Furthermore, catheter-related urinary tract infections are notoriously resistant to antimicrobial therapy. Hence, some have suggested alternative approaches such as microbial antagonism as a solution to this problem [15]. We have previously demonstrated, for instance, the growth suppression of Candida biofilms on polystyrene surfaces by lipopolysaccharides (LPS) of a number of gram-negative bacteria [16, 17]. Yet, similar investigations with either LPS or dietary sugars have not been conducted to evaluate candidal biofilm growth on urinary catheter material. In particular, the dose-response effect of P. aeruginosa, E. coli, or their LPS on the in vitro biofilm growth of C. albicans on such catheter material is not known. Hence, we evaluated the antagonistic interactions of cohabiting Candida and enteric bacilli, and their LPS, on Foley Catheter (FC) biofilms in a milieu of AU. Clinical extrapolation of our findings may, in the longer term, assist the management of patients with catheter-related UTIs.

The specific objectives of this study, therefore, were (i) to quantitatively evaluate the mixed biofilm growth of C. albicans, and either P. aeruginosa or E. coli on FC discs in comparison with their mono-species counterparts, (ii) to evaluate the resultant biofilm architecture using scanning electron microscopy, (iii) to compare the effect of AU with/without glucose on mixed biofilm growth of C. albicans with either P. aeruginosa or E. coli, on FC discs, (iv) to assess the minimum inhibitory concentration (MIC) of P. aeruginosa or E. coli LPS on Candida biofilm viability and (v) to compare the susceptibility of C. albicans biofilms to live P. aeruginosa or E. coli or their corresponding commercially prepared LPS counterparts.

Materials and Methods

  1. Top of page
  2. Abstract
  3. Materials and Methods
  4. Results
  5. Scanning electron microscopy for MSBs and DSBs of C. albicans with P. aeruginosa/E. coli
  6. The effect of glucose supplemented artificial urine on DSB growth of C. albicans and P. aeruginosa
  7. The effect of glucose supplemented artificial urine on DSB growth of C. albicans with E. coli
  8. MIC of bacterial LPS on C. albicans biofilms
  9. The relative efficacy of live bacteria (P. aeruginosa, E. coli) vs their commercially prepared LPS on the inhibition of C. albicans biofilm growth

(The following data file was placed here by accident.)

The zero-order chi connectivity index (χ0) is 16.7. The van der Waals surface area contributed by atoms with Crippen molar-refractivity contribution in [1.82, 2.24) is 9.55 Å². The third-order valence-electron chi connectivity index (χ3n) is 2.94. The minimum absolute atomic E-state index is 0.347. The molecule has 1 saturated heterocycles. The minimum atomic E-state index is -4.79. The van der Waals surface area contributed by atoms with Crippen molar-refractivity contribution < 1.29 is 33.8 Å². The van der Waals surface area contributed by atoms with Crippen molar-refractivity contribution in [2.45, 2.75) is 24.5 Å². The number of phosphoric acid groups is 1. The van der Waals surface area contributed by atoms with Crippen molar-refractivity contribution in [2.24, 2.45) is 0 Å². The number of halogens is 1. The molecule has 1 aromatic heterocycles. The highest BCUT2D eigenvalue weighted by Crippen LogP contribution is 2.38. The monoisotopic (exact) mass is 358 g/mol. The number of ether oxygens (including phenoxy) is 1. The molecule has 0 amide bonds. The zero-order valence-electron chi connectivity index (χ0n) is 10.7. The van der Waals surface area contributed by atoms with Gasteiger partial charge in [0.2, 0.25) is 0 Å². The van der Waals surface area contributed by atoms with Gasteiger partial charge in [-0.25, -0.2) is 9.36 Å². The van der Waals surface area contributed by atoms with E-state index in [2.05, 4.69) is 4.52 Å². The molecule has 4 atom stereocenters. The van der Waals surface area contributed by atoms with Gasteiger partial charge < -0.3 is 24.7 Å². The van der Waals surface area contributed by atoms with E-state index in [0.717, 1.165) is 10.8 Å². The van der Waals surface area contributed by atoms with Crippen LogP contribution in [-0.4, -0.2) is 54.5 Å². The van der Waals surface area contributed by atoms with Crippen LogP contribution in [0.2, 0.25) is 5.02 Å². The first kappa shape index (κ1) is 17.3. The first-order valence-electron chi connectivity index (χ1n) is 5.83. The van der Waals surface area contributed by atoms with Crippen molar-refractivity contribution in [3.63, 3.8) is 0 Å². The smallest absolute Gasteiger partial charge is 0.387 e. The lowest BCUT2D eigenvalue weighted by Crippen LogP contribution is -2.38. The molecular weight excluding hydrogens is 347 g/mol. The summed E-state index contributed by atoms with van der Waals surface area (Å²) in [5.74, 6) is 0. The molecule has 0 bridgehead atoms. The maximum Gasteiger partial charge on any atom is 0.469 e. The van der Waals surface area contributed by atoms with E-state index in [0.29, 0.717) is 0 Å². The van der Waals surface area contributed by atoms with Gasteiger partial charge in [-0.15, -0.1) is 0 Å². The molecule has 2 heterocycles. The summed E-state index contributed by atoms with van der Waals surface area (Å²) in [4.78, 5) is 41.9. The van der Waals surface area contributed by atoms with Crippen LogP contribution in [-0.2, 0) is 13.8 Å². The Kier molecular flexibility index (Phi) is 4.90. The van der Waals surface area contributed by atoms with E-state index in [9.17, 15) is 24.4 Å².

10. Discussion
  11. Conclusions
  12. References
  13. Supporting Information

Microorganisms

Ten clinical isolates each of P. aeruginosa, E. coli and C. albicans were selected from the stock cultures in the laboratories of Oral Bio-sciences, Prince Phillip Dental Hospital, University of Hong Kong. The origins of these microorganisms are provided as supplementary material (supplementary Table 1). The identity of each organism was confirmed with API 32 C (for Candida) and API 20 E (for P. aeruginosa and E. coli) identification systems (bioMérieux, Marcy I'Etoile, France). All fungal and bacterial isolates were stored at 4°C on Sabouraud's dextrose agar and Blood agar (SDA and BA; Oxoid Ltd., Hampshire, UK) plates respectively. At the time of the study, isolates were subcultured onto either fresh SDA or BA plates and were checked for purity. The best biofilm-producing isolate from each species was selected for further experiments as described below.

Growth media

Yeast nitrogen base (YNB; Difco, Sparks, MD, USA) solution supplemented with 100 mM glucose was used for culturing Candida species while, BA, MacConkey agar (MCA; Oxoid Ltd., Hampshire, UK) and Tryptic soy broth (TSB; Difco Laboratories, Detroit, MI, USA) were utilized for P. aeruginosa and E. coli culture.

Preparation of the standard microbial inocula

Candida albicans, P. aeruginosa and E. coli were subcultured on SDA and BA, respectively, for 18 h at 37°C. A loopful of the overnight Candida growth was inoculated into YNB medium, P. aeruginosa and E. coli inoculated into TSB medium and each incubated for 18 h in an orbital shaker (75 rpm) at 37°C. The resulting cells were harvested, washed twice in phosphate-buffered saline (PBS, pH 7.2, Ca2+ and Mg2+ free; Sigma; St. Lois, MQ, USA), and resuspended in PBS. Concentrations of C. albicans, P. aeruginosa and E. coli were adjusted to 107 cells/mL by spectrophotometry and confirmed by haemocytometric counting.

Preparation and sterilization of catheter discs

A Foley catheter (FC; 100% Silicone Foley Catheter; Mansfield, Mexico) was used to obtain FC discs of 0.5 cm diameter that was then sterilized by autoclaving at 121°C/15 psi for 45 min.

Preparation of artificial urine (AU)

Artificial urine was prepared as described by Chutipongtanate and Thongboonkerd [18].